Hannah was born in 2010 in Seoul, South Korea. Her body was blue and scans showed she had been born without a trachea. A tube was inserted down her esophagus and into her lungs, creating a temporary airway, but she would not be able to live long in that condition.
In April, doctors implanted a windpipe made from nanofiber plastic mesh coated in stem cells taken from the girl's bone marrow. But the girl's esophagus never fully healed, according to doctors at Children's Hospital of Illinois.
"Her new trachea was performing well, but her lungs went from fairly good, to weak, to poor," according to her parents, Darryl Warren and Lee Young-mi. "She is a pioneer in stem-cell technology and her impact will reach all corners of our beautiful Earth," they wrote on their blog.
Only about one in 50,000 children worldwide are born with tracheal agenesis. Hannah was the youngest patient to receive an artificial trachea, and the first child to receive an organ made entirely from synthetic materials and her own cells.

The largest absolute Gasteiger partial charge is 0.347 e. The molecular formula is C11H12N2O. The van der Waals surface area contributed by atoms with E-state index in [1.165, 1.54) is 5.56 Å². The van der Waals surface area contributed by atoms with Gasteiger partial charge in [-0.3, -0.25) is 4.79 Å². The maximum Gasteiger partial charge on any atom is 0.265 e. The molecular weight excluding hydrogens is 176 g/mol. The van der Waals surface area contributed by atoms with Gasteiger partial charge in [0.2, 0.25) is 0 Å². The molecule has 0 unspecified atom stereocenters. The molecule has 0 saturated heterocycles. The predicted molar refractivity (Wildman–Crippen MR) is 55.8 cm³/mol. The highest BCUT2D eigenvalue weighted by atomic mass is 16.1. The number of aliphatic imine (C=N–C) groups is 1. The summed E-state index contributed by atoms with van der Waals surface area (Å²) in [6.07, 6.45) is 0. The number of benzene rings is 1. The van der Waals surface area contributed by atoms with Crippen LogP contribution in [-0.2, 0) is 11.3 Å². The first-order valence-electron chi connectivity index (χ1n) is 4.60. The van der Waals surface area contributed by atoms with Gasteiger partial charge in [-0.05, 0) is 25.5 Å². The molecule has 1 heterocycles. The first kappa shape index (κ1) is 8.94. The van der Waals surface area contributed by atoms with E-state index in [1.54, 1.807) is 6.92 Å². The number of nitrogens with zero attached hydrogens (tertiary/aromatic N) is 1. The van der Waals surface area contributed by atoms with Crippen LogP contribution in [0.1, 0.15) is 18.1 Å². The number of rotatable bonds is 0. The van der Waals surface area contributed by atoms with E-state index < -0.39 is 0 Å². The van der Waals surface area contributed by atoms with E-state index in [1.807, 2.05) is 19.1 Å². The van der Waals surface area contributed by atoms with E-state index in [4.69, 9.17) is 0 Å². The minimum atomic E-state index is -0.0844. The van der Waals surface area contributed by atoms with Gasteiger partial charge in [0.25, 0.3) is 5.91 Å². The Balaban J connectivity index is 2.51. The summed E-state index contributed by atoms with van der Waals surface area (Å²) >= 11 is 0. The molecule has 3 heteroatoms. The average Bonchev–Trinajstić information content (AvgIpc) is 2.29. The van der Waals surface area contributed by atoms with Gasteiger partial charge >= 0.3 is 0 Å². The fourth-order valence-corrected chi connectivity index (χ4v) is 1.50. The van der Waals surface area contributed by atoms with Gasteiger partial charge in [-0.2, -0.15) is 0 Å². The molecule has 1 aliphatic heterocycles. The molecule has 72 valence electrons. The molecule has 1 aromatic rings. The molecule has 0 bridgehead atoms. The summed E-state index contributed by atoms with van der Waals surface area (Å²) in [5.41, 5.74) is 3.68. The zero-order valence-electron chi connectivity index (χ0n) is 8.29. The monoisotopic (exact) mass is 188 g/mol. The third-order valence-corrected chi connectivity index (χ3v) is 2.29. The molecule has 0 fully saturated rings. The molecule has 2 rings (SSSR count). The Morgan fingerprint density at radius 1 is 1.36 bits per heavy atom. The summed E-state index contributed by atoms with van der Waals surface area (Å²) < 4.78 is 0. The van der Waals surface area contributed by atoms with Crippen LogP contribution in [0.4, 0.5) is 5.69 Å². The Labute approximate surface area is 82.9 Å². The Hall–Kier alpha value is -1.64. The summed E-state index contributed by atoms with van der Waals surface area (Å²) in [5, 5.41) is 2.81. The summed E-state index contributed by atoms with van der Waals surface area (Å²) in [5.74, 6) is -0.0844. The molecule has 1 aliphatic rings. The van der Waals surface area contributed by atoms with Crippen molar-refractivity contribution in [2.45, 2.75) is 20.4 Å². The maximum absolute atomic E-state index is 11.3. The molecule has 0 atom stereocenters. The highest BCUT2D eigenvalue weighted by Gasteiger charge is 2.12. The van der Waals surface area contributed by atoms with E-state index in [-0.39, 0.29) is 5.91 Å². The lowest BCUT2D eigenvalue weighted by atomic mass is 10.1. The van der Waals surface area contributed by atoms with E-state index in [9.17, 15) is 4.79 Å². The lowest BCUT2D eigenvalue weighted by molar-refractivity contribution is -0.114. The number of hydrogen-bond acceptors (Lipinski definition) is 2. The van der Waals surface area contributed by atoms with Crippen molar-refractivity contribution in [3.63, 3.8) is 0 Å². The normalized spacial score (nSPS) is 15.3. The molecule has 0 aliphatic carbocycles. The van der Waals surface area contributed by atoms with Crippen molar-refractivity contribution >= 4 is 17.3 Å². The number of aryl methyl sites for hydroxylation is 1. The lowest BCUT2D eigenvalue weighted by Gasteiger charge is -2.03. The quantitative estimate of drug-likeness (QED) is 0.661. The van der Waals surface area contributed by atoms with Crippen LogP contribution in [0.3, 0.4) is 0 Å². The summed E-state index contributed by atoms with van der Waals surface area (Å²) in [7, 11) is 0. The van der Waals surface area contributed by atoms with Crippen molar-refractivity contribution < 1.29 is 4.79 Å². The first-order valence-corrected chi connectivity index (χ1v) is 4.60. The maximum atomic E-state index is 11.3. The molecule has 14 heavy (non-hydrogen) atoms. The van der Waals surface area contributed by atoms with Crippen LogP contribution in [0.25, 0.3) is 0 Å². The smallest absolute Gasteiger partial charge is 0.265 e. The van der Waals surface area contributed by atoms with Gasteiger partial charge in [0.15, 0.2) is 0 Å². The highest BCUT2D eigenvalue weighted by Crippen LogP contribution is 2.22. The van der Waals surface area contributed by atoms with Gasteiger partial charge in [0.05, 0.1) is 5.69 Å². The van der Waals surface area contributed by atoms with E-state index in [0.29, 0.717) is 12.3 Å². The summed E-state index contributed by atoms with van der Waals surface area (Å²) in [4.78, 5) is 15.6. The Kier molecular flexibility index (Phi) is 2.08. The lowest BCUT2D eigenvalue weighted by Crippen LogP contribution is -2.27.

"Although regenerative medicine remains in the early stages for pediatric patients, progress is being made. Hannah, and the physicians caring for her, helped advance this area of medical practice which is only at its very beginning stages," the hospital said in a statement.
"Even at this time of loss and grief, we, and Hannah's family, take comfort in the knowledge that the efforts of her physicians and the care team working with them will benefit and serve other children and adults in the years to come."
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